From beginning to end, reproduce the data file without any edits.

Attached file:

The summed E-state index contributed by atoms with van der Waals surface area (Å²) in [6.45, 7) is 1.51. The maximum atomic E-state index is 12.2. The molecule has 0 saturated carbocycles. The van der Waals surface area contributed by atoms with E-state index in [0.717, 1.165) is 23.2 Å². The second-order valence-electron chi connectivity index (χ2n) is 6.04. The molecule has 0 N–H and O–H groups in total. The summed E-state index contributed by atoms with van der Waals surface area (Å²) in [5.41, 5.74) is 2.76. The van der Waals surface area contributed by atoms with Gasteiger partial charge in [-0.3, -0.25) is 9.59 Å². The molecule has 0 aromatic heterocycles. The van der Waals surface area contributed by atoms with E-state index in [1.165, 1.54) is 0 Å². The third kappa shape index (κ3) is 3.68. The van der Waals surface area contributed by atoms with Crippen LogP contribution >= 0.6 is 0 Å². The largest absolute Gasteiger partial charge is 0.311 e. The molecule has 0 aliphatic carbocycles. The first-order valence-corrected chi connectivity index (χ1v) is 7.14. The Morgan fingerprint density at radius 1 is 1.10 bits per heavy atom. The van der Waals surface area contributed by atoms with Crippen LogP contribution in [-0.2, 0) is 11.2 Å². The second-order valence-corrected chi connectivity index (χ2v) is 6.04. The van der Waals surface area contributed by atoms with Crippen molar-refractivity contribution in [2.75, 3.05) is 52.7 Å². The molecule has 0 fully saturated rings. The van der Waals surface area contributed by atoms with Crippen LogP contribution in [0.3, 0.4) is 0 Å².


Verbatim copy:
The summed E-state index contributed by atoms with van der Waals surface area (Å²) in [6.45, 7) is 1.51. The maximum atomic E-state index is 12.2. The molecule has 0 saturated carbocycles. The van der Waals surface area contributed by atoms with E-state index in [0.717, 1.165) is 23.2 Å². The second-order valence-electron chi connectivity index (χ2n) is 6.04. The molecule has 0 N–H and O–H groups in total. The summed E-state index contributed by atoms with van der Waals surface area (Å²) in [5.41, 5.74) is 2.76. The van der Waals surface area contributed by atoms with Gasteiger partial charge in [-0.3, -0.25) is 9.59 Å². The molecule has 0 aromatic heterocycles. The van der Waals surface area contributed by atoms with E-state index in [1.165, 1.54) is 0 Å². The third kappa shape index (κ3) is 3.68. The van der Waals surface area contributed by atoms with Crippen LogP contribution >= 0.6 is 0 Å². The largest absolute Gasteiger partial charge is 0.311 e. The molecule has 0 aliphatic carbocycles. The first-order valence-corrected chi connectivity index (χ1v) is 7.14. The Morgan fingerprint density at radius 1 is 1.10 bits per heavy atom. The van der Waals surface area contributed by atoms with Crippen LogP contribution in [-0.2, 0) is 11.2 Å². The second-order valence-corrected chi connectivity index (χ2v) is 6.04. The van der Waals surface area contributed by atoms with Crippen molar-refractivity contribution in [2.75, 3.05) is 52.7 Å². The molecule has 0 fully saturated rings. The van der Waals surface area contributed by atoms with Crippen LogP contribution in [0.3, 0.4) is 0 Å².